2009 Outland Trophy Finalist
2009 Walter Camp National Football Foundation Player of the Year Award Finalist
2009 Chuck Bednarik Award Finalist
2009 Lott Trophy Finalist
2009 Sporting News Mid-Season All-American
2009 Big 12 Preseason Defensive Player of the Year (coaches)
2009 Preseason All-American (numerous media outlets)
Big 12 Defensive Player of the Week (vs. Kansas, 2008, vs. Missouri, 2009)
Walter Camp National Defensive Player of the Week (vs. Missouri, 2009)
FWAA National Defensive Player of the Week (vs. Missouri, 2009)
Lott Trophy Impact Player of the Week (vs. Missouri, 2009;, vs. Iowa State, 2009)
2008 First-Team All-Big 12 (Associated Press, Dallas Morning News, Kansas City Star, San Antonio Express-News)
2008 Second-Team All-Big 12 (Coaches)
2008 Nebraska Defensive MVP
- 2006 First-Team Freshman All-Big 12 (Sporting News)
Ndamukong Suh in 2009 . . .
- Leads Nebraska team with 82 tackles, 12.0 sacks, 16 TFL (67 yards lost), 26 QB hurries and three blocked kicks through 13 games. Also ranks second with 10 pass breakups.
- In position to become first defensive lineman to lead Nebraska in total tackles in consecutive seasons
- Has moved into the Nebraska career top three for TFL and NU top 10 for sacks with 56 and 24.0, respectively
- Leads nation among active interior defensive linemen in career TFL (56)
- Already set the NU single-season (10) and career (15) position record for pass breakups, and ranks 48th nationally in PBU among all defensive players and second among non-defensive backs (only D-lineman in top 100)
- Helps NU rank second nationally in scoring defense (11.2 ppg), second in sacks (42), ninth in total defense (284.54 ypg), 11th in rushing defense (95.46 ypg) and 3rd in pass efficiency defense (90.54 ypg) through 13 games
- Posted at least one TFL in 21 of last 24 games, including 12 straight at one point
- Recorded two blocked kicks against Iowa State and one against Oklahoma to bring career total to six, a defensive lineman record at Nebraska
- Posted at least two quarterback hurries in six straight games, including four games this season with at least three QBH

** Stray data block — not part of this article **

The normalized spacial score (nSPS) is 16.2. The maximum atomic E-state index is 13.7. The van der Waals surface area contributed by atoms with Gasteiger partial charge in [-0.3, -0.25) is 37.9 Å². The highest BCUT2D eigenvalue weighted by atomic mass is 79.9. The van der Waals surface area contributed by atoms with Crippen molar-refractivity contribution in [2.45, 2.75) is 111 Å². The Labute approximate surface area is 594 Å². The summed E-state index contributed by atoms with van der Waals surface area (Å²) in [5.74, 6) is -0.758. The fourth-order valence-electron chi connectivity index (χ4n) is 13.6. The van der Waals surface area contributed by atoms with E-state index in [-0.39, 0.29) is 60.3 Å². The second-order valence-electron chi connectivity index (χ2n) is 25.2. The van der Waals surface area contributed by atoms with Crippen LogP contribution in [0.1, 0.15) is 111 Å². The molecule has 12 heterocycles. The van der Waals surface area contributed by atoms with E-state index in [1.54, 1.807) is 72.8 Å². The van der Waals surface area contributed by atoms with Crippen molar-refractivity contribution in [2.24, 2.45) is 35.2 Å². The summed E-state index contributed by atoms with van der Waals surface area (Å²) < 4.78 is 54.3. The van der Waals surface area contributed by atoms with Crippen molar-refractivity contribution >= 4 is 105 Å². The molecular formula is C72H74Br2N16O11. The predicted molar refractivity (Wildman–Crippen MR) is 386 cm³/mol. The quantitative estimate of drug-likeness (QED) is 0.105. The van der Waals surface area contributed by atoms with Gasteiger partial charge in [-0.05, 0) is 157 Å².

Pat Forde, ESPN.com
Nebraska's defensive tackle is approaching the point where he becomes the defensive equivalent of Tim Tebow -- able to control the game by himself. At 6-4, 300 pounds, he is Gumby -- able to stretch his body into places where it doesn't belong, able to achieve what no defensive tackle has done before him.
That's why his game is so hard to quantify. Suh, whose name is pronounced En-dom-ah-ken Soo, is coming off what might be the best game ever by a collegiate defensive tackle. On a rain-soaked Faurot Field at Missouri on Thursday, he was seemingly the only once with balance, so much so that he put together one of the more staggering lines for a tackle -- six tackles, a sack, a forced fumble, two pass breakups and an interception that led to the winning touchdown.
Dennis Dodd, CBSSports.com
“ I’ve been very aware of what a quality player he is. It’s pretty special when a guy like that can make those kinds of plays and create turnovers”
Oklahoma Coach Bob Stoops
"I can't imagine a better defensive lineman in the country."
“The numbers he puts up and the things he does athletically at that size, he’s a very dominant player. He’s a great, great football player. I can’t a image a lot of other defensive tackles like him in the country. I’d like to see them.”
Missouri Coach Gary Pinkel
“When you combine his physical tools, production, high football acumen and desire to succeed, it equates to a future standout in the NFL.”
Mel Kiper, ESPN NFL Draft Analyst
“A defensive tackle who leads his team in tackles, drops into coverage and picks off passes is every bit as outstanding as a 4,000-yard passer or an 1,800-yard back. The problem is that the average Heisman voter doesn’t understand how much a dominant defensive tackle can change a game.
Voters often counter that quarterbacks receive an inordinate amount of votes because the ball is in their hands every play. What they fail to consider is that a player like Suh affects every play in which he participates. Opposing offensive coordinators must design game plans around him. Quarterbacks must always know where he is. Offensive linemen must double-team him, lest their quarterback suffer as Gabbert did Thursday.
So, please, Heisman committee, give me a vote. I’ll do exactly as you ask and select the nation’s most outstanding player. Right now, that’s Ndamukong Suh.”
Andy Staples, SI.com, following Suh’s effort against Missouri
“Suh is virtually unblockable and he does things no other DT can. He leads his team in tackles, again. That’s shocking. That simply doesn’t happen these days. You might as well see a 2,500-yard rusher. Last season, he was the first DT to lead Nebraska in tackles in 35 years. To have this kind of production again -- after knowing how he is the focal point of a rival’s game plan -- is enough to get him on the Heisman radar. Maybe he can get in the race. I know this -- he’ll be in my top five this week because I doubt there are five better players in college football.”
Bruce Feldman, ESPN.com